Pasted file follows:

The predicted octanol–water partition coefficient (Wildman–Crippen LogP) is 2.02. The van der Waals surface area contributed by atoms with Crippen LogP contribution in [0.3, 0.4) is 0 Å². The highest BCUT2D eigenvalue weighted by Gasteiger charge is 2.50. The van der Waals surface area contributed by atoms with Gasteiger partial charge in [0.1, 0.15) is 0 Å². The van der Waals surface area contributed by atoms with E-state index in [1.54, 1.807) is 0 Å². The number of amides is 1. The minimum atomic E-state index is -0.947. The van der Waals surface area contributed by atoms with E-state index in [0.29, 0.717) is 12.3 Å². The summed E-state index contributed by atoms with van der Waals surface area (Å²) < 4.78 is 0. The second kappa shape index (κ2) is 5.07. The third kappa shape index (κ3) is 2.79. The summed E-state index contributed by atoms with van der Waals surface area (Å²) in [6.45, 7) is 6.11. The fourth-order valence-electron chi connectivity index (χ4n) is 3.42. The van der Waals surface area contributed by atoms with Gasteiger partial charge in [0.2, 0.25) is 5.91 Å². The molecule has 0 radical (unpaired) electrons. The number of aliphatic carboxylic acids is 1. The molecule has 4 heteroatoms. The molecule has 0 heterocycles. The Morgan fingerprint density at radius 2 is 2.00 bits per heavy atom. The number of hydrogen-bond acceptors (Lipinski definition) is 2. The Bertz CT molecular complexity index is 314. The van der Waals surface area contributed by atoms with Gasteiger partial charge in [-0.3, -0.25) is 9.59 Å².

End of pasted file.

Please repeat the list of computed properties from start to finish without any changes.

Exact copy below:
The predicted octanol–water partition coefficient (Wildman–Crippen LogP) is 2.02. The van der Waals surface area contributed by atoms with Crippen LogP contribution in [0.3, 0.4) is 0 Å². The highest BCUT2D eigenvalue weighted by Gasteiger charge is 2.50. The van der Waals surface area contributed by atoms with Gasteiger partial charge in [0.1, 0.15) is 0 Å². The van der Waals surface area contributed by atoms with E-state index in [1.54, 1.807) is 0 Å². The number of amides is 1. The minimum atomic E-state index is -0.947. The van der Waals surface area contributed by atoms with E-state index in [0.29, 0.717) is 12.3 Å². The summed E-state index contributed by atoms with van der Waals surface area (Å²) < 4.78 is 0. The second kappa shape index (κ2) is 5.07. The third kappa shape index (κ3) is 2.79. The summed E-state index contributed by atoms with van der Waals surface area (Å²) in [6.45, 7) is 6.11. The fourth-order valence-electron chi connectivity index (χ4n) is 3.42. The van der Waals surface area contributed by atoms with Gasteiger partial charge in [0.2, 0.25) is 5.91 Å². The molecule has 0 radical (unpaired) electrons. The number of aliphatic carboxylic acids is 1. The molecule has 4 heteroatoms. The molecule has 0 heterocycles. The Morgan fingerprint density at radius 2 is 2.00 bits per heavy atom. The number of hydrogen-bond acceptors (Lipinski definition) is 2. The Bertz CT molecular complexity index is 314. The van der Waals surface area contributed by atoms with Gasteiger partial charge in [-0.3, -0.25) is 9.59 Å².